A U.S. hedge fund has urged media mogul Subhash Chandra to sell his shareholding in his group’s education arm to pave the way for a change in management, according to a person familiar with the matter.
Moon Capital Management has asked Mr Chandra to offload the majority stake he and his Essel Group holds in Zee Learn Ltd. and give a board seat to the asset manager, the person said, asking not to be identified as the discussions are private. The person cited concerns about debt at the group, corporate governance and strategy as the reasons for the request.
Moon Capital, which oversees more than $2 billion in long-short equity strategies, has been a Zee Learn shareholder since 2015, the person said, and is the largest unaffiliated holder of the company’s stock. Mr Chandra and his group owned about 57 per cent of the education firm’s shares as of the end of December, most of which are pledged, according to data from BSE Ltd.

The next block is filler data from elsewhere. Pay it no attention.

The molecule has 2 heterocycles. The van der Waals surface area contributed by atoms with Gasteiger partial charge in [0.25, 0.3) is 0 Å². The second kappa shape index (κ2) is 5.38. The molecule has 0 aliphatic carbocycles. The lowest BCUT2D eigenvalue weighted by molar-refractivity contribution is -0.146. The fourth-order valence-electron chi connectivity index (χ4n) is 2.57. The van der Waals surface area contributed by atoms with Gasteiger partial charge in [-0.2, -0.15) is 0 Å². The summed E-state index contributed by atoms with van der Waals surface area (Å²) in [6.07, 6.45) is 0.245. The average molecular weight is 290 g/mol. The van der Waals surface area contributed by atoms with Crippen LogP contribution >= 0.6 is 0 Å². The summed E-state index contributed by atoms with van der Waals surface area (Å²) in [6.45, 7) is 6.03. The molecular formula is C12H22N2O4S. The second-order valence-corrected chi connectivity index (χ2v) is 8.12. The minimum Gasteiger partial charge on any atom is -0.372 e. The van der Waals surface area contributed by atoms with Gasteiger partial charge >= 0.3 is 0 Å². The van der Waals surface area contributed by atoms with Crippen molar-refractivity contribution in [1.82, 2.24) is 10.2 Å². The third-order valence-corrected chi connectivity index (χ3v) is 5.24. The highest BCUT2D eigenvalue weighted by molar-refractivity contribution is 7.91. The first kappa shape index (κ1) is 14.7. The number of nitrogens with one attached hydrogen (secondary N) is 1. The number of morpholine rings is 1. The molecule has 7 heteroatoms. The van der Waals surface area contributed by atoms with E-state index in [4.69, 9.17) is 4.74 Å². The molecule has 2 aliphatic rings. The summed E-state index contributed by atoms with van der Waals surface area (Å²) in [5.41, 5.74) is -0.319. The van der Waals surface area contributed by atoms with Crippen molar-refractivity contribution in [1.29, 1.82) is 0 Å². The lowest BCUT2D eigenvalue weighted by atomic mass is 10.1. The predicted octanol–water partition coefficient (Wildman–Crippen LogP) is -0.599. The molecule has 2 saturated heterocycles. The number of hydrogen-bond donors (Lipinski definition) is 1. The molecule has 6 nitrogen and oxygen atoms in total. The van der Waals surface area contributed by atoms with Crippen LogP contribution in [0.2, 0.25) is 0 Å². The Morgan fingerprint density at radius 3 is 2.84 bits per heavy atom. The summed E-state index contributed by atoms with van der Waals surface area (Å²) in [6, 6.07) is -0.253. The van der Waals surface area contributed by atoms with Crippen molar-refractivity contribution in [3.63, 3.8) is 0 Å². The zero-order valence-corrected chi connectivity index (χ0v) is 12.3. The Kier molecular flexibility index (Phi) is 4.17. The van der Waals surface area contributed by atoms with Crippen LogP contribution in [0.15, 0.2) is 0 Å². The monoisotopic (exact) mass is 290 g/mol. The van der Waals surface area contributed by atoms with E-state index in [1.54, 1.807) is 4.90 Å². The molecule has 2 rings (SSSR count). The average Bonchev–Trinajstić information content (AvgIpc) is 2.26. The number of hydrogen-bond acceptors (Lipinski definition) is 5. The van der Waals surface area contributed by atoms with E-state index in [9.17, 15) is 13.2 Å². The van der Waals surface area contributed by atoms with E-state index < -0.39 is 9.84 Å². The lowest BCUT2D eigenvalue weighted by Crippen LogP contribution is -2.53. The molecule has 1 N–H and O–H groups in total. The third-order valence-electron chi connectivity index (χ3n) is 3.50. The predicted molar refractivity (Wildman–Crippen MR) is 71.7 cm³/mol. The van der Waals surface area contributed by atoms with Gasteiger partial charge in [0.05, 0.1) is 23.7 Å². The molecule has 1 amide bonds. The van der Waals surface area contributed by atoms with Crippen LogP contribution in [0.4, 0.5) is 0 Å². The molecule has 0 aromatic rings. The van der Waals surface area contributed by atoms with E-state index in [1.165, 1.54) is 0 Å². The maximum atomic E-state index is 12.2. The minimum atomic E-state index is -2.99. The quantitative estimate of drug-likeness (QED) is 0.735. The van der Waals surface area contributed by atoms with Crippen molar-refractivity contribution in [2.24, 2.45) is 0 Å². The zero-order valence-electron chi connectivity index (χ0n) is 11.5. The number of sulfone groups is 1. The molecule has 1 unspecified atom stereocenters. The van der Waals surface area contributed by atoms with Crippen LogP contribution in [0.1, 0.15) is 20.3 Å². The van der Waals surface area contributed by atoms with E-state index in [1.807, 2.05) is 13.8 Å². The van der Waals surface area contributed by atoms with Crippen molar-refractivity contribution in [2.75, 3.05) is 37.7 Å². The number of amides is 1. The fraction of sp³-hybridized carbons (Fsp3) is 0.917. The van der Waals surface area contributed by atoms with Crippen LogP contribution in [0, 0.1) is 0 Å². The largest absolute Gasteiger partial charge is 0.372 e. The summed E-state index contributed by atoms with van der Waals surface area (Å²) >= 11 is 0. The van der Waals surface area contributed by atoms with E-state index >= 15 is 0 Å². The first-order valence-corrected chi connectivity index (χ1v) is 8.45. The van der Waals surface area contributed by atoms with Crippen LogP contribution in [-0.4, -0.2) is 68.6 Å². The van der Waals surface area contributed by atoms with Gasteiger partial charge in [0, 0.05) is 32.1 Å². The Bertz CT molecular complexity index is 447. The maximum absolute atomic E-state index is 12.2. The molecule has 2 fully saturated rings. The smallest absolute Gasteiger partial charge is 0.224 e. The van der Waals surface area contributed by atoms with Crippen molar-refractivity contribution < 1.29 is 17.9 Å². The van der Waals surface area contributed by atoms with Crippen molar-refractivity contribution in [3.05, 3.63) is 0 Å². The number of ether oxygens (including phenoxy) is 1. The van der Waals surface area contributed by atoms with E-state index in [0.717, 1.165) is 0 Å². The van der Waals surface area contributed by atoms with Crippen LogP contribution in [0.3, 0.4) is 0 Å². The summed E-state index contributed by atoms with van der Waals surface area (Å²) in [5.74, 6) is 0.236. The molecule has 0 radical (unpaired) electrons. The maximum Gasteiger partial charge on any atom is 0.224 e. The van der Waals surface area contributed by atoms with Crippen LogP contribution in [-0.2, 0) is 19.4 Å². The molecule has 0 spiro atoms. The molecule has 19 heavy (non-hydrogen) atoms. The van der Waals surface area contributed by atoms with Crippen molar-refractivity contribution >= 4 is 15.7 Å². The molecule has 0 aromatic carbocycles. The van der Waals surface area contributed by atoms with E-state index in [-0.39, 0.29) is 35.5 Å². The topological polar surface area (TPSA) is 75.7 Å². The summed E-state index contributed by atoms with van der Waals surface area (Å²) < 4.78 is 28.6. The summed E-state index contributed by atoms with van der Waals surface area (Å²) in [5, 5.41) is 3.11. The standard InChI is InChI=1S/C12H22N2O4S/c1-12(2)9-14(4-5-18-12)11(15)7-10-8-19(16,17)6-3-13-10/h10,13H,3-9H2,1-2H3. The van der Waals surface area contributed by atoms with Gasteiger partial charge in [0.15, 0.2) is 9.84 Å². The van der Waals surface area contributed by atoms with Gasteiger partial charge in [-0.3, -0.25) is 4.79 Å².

Until recently, shareholder activism has been relatively rare in India. It still lacks the firepower that it has in the U.S., where investors such as Carl Icahn, chairman of Icahn Enterprises, routinely campaign against management teams they judge to be underperforming.
Mr Chandra, a rice trader turned media baron, and Essel Group have been selling assets to pare down debt. Last year, the tycoon and his group sold most of their stake in crown jewel Zee Entertainment Enterprises Ltd., India’s largest publicly traded television network. The group is also said to have been in talks to unload some road projects, while its unit Dish TV India Ltd.’s talks to merge with Airtel Digital TV are said to have stalled.
Mr Chandra and Zee Learn didn’t immediately respond to requests for comments.
Mr Chandra’s exit would allow Zee Learn to build an efficient management team and transparently engage with the numerous potential bidders who are believed to be interested in the company, the person said.
The hedge fund, which is headquartered in New York, called for Shayon Chatterjee, a managing director at Moon Capital, to be appointed as an independent director at Zee Learn, according to a letter to Mr Chandra dated January 10 that was seen by Bloomberg.
Shares in Zee Learn have lost about two-thirds of their value since a record high in 2017. Still, the company has rapidly grown net income since 2015.
Zee Learn owns India’s fastest-growing chain of kindergarten to 12th grade schools, according to its website.